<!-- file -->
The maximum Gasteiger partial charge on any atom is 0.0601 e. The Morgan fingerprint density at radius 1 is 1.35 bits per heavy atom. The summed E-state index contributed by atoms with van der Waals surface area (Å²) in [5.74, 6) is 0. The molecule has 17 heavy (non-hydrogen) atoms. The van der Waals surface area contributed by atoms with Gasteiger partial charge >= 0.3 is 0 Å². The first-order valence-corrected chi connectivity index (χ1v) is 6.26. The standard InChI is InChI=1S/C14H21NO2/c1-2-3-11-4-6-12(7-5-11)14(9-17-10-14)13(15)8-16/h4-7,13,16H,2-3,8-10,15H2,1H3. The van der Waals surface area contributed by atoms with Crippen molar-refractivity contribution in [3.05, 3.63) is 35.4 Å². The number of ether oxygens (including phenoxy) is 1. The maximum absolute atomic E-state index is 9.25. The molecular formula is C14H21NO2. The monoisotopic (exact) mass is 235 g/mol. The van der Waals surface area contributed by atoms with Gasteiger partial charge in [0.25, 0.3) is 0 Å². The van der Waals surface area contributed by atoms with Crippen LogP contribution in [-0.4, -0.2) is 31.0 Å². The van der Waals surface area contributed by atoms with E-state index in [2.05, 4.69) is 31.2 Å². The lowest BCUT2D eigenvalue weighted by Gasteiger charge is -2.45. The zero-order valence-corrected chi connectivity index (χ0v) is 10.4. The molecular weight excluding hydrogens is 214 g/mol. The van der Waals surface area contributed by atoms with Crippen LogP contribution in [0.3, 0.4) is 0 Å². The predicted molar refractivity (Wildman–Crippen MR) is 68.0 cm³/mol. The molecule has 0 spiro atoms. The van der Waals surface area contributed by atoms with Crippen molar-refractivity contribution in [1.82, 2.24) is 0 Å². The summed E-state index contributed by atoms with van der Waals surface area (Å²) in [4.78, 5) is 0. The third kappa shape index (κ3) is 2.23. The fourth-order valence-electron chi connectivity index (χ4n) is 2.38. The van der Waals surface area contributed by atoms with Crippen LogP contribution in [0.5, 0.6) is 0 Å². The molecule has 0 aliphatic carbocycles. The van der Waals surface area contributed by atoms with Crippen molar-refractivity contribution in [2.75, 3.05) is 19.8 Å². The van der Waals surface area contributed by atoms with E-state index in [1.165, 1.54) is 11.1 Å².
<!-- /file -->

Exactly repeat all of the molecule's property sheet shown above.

The maximum Gasteiger partial charge on any atom is 0.0601 e. The Morgan fingerprint density at radius 1 is 1.35 bits per heavy atom. The summed E-state index contributed by atoms with van der Waals surface area (Å²) in [5.74, 6) is 0. The molecule has 17 heavy (non-hydrogen) atoms. The van der Waals surface area contributed by atoms with Gasteiger partial charge >= 0.3 is 0 Å². The first-order valence-corrected chi connectivity index (χ1v) is 6.26. The standard InChI is InChI=1S/C14H21NO2/c1-2-3-11-4-6-12(7-5-11)14(9-17-10-14)13(15)8-16/h4-7,13,16H,2-3,8-10,15H2,1H3. The van der Waals surface area contributed by atoms with Crippen molar-refractivity contribution in [3.05, 3.63) is 35.4 Å². The number of ether oxygens (including phenoxy) is 1. The maximum absolute atomic E-state index is 9.25. The molecular formula is C14H21NO2. The monoisotopic (exact) mass is 235 g/mol. The van der Waals surface area contributed by atoms with Gasteiger partial charge in [0.25, 0.3) is 0 Å². The van der Waals surface area contributed by atoms with Crippen LogP contribution in [-0.4, -0.2) is 31.0 Å². The van der Waals surface area contributed by atoms with E-state index in [2.05, 4.69) is 31.2 Å². The lowest BCUT2D eigenvalue weighted by Gasteiger charge is -2.45. The zero-order valence-corrected chi connectivity index (χ0v) is 10.4. The molecular weight excluding hydrogens is 214 g/mol. The van der Waals surface area contributed by atoms with Crippen LogP contribution in [0.3, 0.4) is 0 Å². The predicted molar refractivity (Wildman–Crippen MR) is 68.0 cm³/mol. The molecule has 0 spiro atoms. The van der Waals surface area contributed by atoms with Crippen molar-refractivity contribution in [1.82, 2.24) is 0 Å². The summed E-state index contributed by atoms with van der Waals surface area (Å²) in [4.78, 5) is 0. The third kappa shape index (κ3) is 2.23. The fourth-order valence-electron chi connectivity index (χ4n) is 2.38. The van der Waals surface area contributed by atoms with Crippen LogP contribution in [0.5, 0.6) is 0 Å². The molecule has 0 aliphatic carbocycles. The van der Waals surface area contributed by atoms with Crippen molar-refractivity contribution in [2.75, 3.05) is 19.8 Å². The van der Waals surface area contributed by atoms with E-state index in [1.165, 1.54) is 11.1 Å².